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Discussion Starter · #1 ·
Hi All,
New member. Got two cockatiels from my elderly parents, who can no longer care for them.
The birds are about ten years old. Males, brothers. Parents used to have a whole flock, but gave away most and kept these two.
The birds appear healthy to my untrained eye. They're eating and pooping and are attentive to their surroundings.
They are not tame, but aren't particularly frightened by my presence...at a distance.
Beavis picks feathers from Butthead's head. When I got the birds, Butthead had a bald spot on the back of his head. Now most of his head is bare. They're obviously stressed from the move, but each day they're a little more comfortable with their new surroundings. However....
Butthead actually leans over for his brother to groom his head, and Beavis sorta chews on the feathers around the bald area. I have only witnessed this briefly.
Yeah, yeah, I know, see an avian vet. Will do that ASAP.
I realize these birds are freaked out from the relocation. Besides maybe partitioning the cage, is there anything else I can do? Not sure how that's going to work out, might stress 'em out even more. They are very strongly bonded to each other. After a two day drive to their new home, I put the smaller travel cage next to their big, familiar cage so they could move in, Butthead figured it out first. He was less than a foot away, and Beavis started screaming at him to come back. They like to sit next to each other on the same perch, they'll climb down individually to eat and drink.
So. About that feather-picking thing...
Thanks very much.
 

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Hello there and welcome to the forum!

The only way to stop the plucking is to separate them into 2 different cages. You can put them side by side so they still get to be really close to each other and interact but the plucking is prevented. You need to do this for 2 reasons aside from the obvious fact that poor Butthead will be in pain from the plucking: #1 so Butthead doesn't end up bald all over, and #2 to give the plucked feathers a chance to regrow, because if a feather is plucked out too many times it will never grow back.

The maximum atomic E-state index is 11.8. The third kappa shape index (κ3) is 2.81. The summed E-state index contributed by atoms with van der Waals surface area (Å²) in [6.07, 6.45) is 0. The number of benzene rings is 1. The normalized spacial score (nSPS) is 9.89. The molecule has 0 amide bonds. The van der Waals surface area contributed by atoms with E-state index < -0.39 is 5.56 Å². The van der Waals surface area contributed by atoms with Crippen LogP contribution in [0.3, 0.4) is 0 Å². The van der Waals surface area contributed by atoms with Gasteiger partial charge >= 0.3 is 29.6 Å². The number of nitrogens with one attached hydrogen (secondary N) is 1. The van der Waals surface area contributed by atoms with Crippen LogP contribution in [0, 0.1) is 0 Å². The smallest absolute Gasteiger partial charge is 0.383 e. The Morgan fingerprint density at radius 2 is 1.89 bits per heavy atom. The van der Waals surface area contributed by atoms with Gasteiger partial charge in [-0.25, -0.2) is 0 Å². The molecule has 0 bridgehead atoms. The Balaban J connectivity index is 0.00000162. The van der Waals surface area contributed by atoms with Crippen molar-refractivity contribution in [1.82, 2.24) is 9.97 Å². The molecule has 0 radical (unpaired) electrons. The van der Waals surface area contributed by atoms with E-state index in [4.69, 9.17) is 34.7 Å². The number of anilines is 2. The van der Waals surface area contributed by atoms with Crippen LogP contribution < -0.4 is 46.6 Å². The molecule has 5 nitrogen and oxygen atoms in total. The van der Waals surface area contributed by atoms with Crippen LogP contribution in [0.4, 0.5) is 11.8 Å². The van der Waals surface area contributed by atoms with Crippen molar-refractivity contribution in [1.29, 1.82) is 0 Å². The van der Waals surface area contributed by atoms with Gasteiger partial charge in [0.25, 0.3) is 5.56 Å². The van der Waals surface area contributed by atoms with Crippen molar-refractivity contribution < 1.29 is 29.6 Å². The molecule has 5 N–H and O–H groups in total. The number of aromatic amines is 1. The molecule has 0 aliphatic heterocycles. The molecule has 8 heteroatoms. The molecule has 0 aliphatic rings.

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Discussion Starter · #3 ·
Thanks, Vicki. Yeah, separating them would be the sensible thing to do. These guys get upset if they're not sitting side-by-side on the same perch. Doesn't look like Beavis has done any new feather-picking since my last post. Putting 'em in separate cages is kinda the nuclear option, but I'll do it if the behavior persists.
 

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There's a spray you could purchase called Stop Pick. It contains a non-toxic and very foul-tasting ingredient, the same as what they use to stop kids sucking their thumbs. It's very effective at stopping this type of behaviour, so you could spray some on the areas where Beavis is picking at and hope he stops. This isn't to say that he won't start plucking his brother in other spots instead though.
 

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Plucking a cage-mate and chewing the ends of the feathers they pluck out is sometimes an indication of calcium deficiency. Try giving them liquid calcium in their drinking water a few times a week and see if it helps. More info here <https://allbirdproducts.com/products/calciboost>

I have a bonded pair and the female was plucking the male's head (a lot off the top, and most of one cheek patch) for a while. They were both miserable being separated, so I gave them the extra calcium and it worked fine. They seem to metabolize the liquid better than whatever calcium they were getting from their mineral blocks and cuttle bones, both of which they had free access too all along. She calmed down after a couple weeks of liquid calcium, no more plucking. Maybe it will work for your little guys, too. Good luck!
 
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